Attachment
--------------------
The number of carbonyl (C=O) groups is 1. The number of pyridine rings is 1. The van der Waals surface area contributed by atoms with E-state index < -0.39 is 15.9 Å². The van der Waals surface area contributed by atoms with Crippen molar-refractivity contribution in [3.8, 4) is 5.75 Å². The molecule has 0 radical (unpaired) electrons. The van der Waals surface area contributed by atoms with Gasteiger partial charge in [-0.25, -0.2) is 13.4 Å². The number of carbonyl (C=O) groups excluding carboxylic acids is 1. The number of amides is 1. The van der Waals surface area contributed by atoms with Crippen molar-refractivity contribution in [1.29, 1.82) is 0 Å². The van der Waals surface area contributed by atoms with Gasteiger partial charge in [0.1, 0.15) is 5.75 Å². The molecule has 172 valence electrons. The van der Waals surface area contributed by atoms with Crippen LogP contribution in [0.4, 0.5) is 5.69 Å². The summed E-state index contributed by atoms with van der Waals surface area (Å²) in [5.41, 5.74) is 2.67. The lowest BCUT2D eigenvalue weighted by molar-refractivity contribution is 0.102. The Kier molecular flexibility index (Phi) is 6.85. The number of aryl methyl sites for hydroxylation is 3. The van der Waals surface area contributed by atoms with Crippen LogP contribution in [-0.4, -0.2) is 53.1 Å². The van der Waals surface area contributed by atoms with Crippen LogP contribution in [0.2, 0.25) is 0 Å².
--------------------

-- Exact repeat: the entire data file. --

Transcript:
The number of carbonyl (C=O) groups is 1. The number of pyridine rings is 1. The van der Waals surface area contributed by atoms with E-state index < -0.39 is 15.9 Å². The van der Waals surface area contributed by atoms with Crippen molar-refractivity contribution in [3.8, 4) is 5.75 Å². The molecule has 0 radical (unpaired) electrons. The van der Waals surface area contributed by atoms with Gasteiger partial charge in [-0.25, -0.2) is 13.4 Å². The number of carbonyl (C=O) groups excluding carboxylic acids is 1. The number of amides is 1. The van der Waals surface area contributed by atoms with Crippen molar-refractivity contribution in [1.29, 1.82) is 0 Å². The van der Waals surface area contributed by atoms with Gasteiger partial charge in [0.1, 0.15) is 5.75 Å². The molecule has 172 valence electrons. The van der Waals surface area contributed by atoms with Crippen LogP contribution in [0.4, 0.5) is 5.69 Å². The summed E-state index contributed by atoms with van der Waals surface area (Å²) in [5.41, 5.74) is 2.67. The lowest BCUT2D eigenvalue weighted by molar-refractivity contribution is 0.102. The Kier molecular flexibility index (Phi) is 6.85. The number of aryl methyl sites for hydroxylation is 3. The van der Waals surface area contributed by atoms with Crippen LogP contribution in [-0.4, -0.2) is 53.1 Å². The van der Waals surface area contributed by atoms with Crippen LogP contribution in [0.2, 0.25) is 0 Å².